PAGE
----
Former Williams College Athletic Director Harry Sheehy ’75 finished an unparalleled career as an Eph when he accepted an offer to become Dartmouth College’s new athletic director in August. After visiting Williams throughout the 50s and 60s with his father, an alumnus, Sheehy came to Williams in 1971 to begin representing the Ephs – first as a basketball player, then as basketball coach and ultimately as athletic director.
“I literally worked with Harry Sheehy since day one, as he interviewed me when I applied for the women’s head soccer coaching position in 1985,” said Associate Director of Athletics Lisa Melendy. “Harry was a pleasure to work with, both because he provided a good and well-grounded philosophical framework within which to work and also because he made work so much fun.”
Sheehy’s time as a basketball player for the College was an unmitigated success. From 1971 to 1975, Sheehy was a two-time All-American at Williams and left the College as its all-time leading scorer with 1449 points. The mark is made all the more impressive by the fact that first-years were not yet allowed to compete in varsity competition in the early 70s. Sheehy now stands sixth on the Ephs’ all-time scoring list.
After graduating, Sheehy played semi-professionally with Athletes in Action, a group that played internationally and sought to build on spirituality through sport. Sheehy left Athletes in Action in 1984 to in order to return to Williamstown and become the College’s head basketball coach.
Sheehy spent 17 years as the Ephs’ head coach, during which he led his teams to an overall record of 324-104. His success and talent as a coach were uncontested: Sheehy’s teams went all the way to the NCAA tournament in 12 straight seasons – from 1989 to 2000 – and went to the Final Four in both 1997 and 1998, twice finishing third. Sheehy was selected as Northeast Coach of the Year in both 1997 and 1998, Eastern Basketball Coach of the Year in ’98 and NESCAC Coach of the Year in 2000. During his tenure, Sheehy coached 15 All-New England players, eight All-Americans and one National Player of the Year.
Sheehy was named the College’s athletic director following the 1999-2000 basketball season. His impressive results on the bench quickly translated to success behind the desk. The College won 10 consecutive Director’s Cups for overall excellence in Div. III athletics during his tenure. Sheehy’s legacy of excellence extended past the NESCAC, as the College beat out the 320 ECAC Div. I, II and III institutions to claim the ECAC Jostens Trophy for excellence in academics and athletics four times during Sheehy’s tenure as AD. The College has won six trophies overall; no other ECAC institution has won more than two. The Ephs also won 17 of the College’s 23 overall NCAA titles while Sheehy was athletic director. Finally, Sports Illustrated named the College the best college for female athletes and the best Div. III athletics institution during Sheehy’s tenure.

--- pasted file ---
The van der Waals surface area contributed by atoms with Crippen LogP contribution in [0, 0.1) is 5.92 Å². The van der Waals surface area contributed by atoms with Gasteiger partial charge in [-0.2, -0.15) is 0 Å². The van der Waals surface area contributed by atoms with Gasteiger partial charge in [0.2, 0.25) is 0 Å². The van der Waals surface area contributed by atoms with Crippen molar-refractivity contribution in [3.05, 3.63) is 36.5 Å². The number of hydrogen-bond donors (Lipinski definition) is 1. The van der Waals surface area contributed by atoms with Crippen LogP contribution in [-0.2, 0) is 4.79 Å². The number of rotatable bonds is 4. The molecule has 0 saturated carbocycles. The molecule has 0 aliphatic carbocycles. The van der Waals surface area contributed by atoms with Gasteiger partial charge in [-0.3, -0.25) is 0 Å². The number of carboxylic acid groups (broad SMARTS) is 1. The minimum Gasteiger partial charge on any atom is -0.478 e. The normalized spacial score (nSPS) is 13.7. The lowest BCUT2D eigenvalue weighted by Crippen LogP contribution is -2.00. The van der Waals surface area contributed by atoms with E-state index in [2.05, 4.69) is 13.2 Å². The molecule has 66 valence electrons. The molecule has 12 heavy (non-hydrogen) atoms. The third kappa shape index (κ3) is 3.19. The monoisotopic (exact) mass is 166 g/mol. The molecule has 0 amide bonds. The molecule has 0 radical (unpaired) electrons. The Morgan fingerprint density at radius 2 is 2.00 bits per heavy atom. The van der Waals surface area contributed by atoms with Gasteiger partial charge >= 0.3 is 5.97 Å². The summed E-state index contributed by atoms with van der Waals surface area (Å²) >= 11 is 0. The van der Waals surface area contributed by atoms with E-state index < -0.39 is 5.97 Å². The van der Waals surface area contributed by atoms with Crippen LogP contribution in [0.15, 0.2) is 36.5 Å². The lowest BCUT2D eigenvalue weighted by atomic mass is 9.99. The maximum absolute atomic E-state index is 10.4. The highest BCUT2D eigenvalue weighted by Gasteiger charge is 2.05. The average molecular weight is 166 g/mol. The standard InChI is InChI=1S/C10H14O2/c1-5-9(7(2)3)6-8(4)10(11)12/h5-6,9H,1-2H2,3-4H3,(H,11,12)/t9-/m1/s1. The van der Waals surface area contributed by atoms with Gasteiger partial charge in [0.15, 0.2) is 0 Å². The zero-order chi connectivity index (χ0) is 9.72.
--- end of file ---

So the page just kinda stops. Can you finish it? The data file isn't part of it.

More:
“Harry is someone who loved his work and had a true passion for Williams and Williams athletics that permeated all he did,” Melendy said when asked about Sheehy’s presence in the department. “[He] helped lead one of the strongest athletic departments in Div. III because he had a clear vision and commitment to athletics as a co-curricular activity which supported the student athlete in his or her pursuit of excellence both in the classroom and in the competitive environment.”
In addition to the long list of accomplishments of the College’s athletic program in the 10 years Sheehy was athletic director, he also helped to oversee the raising of the academic requirements for tipped athletes during the middle of the decade. The changing of admissions standards for athletes created controversy stemming from concerns that such changes could and did make certain teams less competitive. Despite the changes, however, the College has continued to dominate in most intercollegiate competition and the NESCAC raised the admissions standards for all institutions last year.
Sheehy has a very different job ahead of him at Dartmouth than he had in leading Williams athletics. While Sheehy stepped into a successful program at the College and led the program to unparalleled success at the Div. III level, Dartmouth’s program finished No. 128 out of 283 Div. I teams last season. Dartmouth won only one league championship last season – by comparison, Williams claimed 12 NESCAC titles and two NCAA championships.
Melendy, like so many others on the Williams campus, is sad to see Sheehy go. “On a personal note, I will truly miss working with him,” she said when asked about his departure. Many members of the community are similarily saddened by Sheehy’s move, as he has been a longstanding presence on campus.
“Harry Sheehy spent nearly 50 years on the Williams campus and was one of the best basketball players and coaches ever at Williams,” said Dick Quinn, director of Sports Information. “His tenure as AD was perfect – 10 Directors’ Cups in a row – making it nearly impossible for his replacement to top him.”